We know we sound like a broken record when we keep saying it’s important to set a fitness goal and have it in the forefront of our minds as we exercise. Keeping in mind WHY we’re working out, though, helps us figure out two important things for each one of us. One, is this exercise getting me closer to my goal? Two, if I get bored with this exercise, what can I do instead that will give me the same result?
How To Prevent Boredom in the Gym
Let’s look at this in terms of the two types of exercise – aerobic, and anaerobic (usually, for us, resistance training).
In a way, this is easy to change around in order to prevent boredom. The most important thing we need to keep in mind is that aerobic exercise is about getting our heartrates up to a certain level, and maintaining that target heartrate for a certain length of time. So, the question we need to ask ourselves is, what exercise can we do continuously to get our heartrate up and keep it there? Answers like swimming, cycling (either on a regular bicycle or a stationary bike), elliptical training, stair-climbing (either real stairs or a stair-stepper), running, jogging, walking, dancing, or some kind of aerobics class, all come to mind.
The trick is to be able to maintain the level of activity that does some good and gets us closer to our goals. It’s mostly about target heartrate, remember? Ideally, though, we also need to keep a few other things in mind. We need to take into account the health of our joints, for one thing. Biking may be all right, but the pounding of running may wreak havoc on all our leg joints (hips, knees, ankles, plantar, toes), so running may not be a good alternative. We also need to consider, among other things, our lung capacity, recovery time, convenience of the alternative activity, available equipment, and dependence on the participation – and their skill levels – of others, if applicable.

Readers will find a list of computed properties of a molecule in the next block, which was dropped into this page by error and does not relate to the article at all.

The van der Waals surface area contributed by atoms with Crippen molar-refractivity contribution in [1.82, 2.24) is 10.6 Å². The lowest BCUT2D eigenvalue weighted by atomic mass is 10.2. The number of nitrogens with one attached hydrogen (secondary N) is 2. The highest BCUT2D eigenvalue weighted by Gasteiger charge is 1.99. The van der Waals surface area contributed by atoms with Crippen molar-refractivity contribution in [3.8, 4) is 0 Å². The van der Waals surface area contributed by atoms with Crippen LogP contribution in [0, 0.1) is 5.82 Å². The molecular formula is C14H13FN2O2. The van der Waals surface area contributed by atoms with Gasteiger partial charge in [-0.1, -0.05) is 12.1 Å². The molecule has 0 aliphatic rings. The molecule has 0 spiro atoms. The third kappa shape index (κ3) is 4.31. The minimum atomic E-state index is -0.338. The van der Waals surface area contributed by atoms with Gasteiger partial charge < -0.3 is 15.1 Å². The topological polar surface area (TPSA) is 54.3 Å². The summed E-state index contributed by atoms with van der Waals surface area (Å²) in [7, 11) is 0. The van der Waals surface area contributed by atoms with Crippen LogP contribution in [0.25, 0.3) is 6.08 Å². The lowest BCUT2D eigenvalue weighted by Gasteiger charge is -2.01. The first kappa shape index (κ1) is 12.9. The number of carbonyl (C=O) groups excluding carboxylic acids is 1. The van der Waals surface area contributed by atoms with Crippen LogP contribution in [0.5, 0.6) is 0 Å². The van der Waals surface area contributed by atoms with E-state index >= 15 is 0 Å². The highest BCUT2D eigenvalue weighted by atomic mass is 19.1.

We can rotate activities, like a stationary bike, swimming, and power walking, for example, to minimize wear and tear on our joints. We can also rotate solitary and social activities, like, swimming, touch football or pickup basketball, and tennis, to minimize wear and tear on our psyches. We can do some or all, depending on our needs.
Resistance training isn’t nearly as flexible when it comes to changing exercise routines around, because larger muscle groups, like pecs and lats, have to be worked before smaller muscle groups, like triceps and biceps. Some folks endorse doing interval training, or splitting muscle groups differently, or performing different exercises for a muscle group (e.g., dumbbell presses instead of bench presses for pecs, or wide-grip lat pulldowns instead of lat rows). Muscles, when isolated like in proper resistance training, work on a joint in only one way. That’s how they’re designed to work. Therefore, changing resistance workouts around can be tricky. Getting a trainer or physical therapist to help with this would be wise beyond expressing.
We CAN change our workouts around so we don’t get bored. Let’s just make sure we do it in such a way that the changes still support our goals.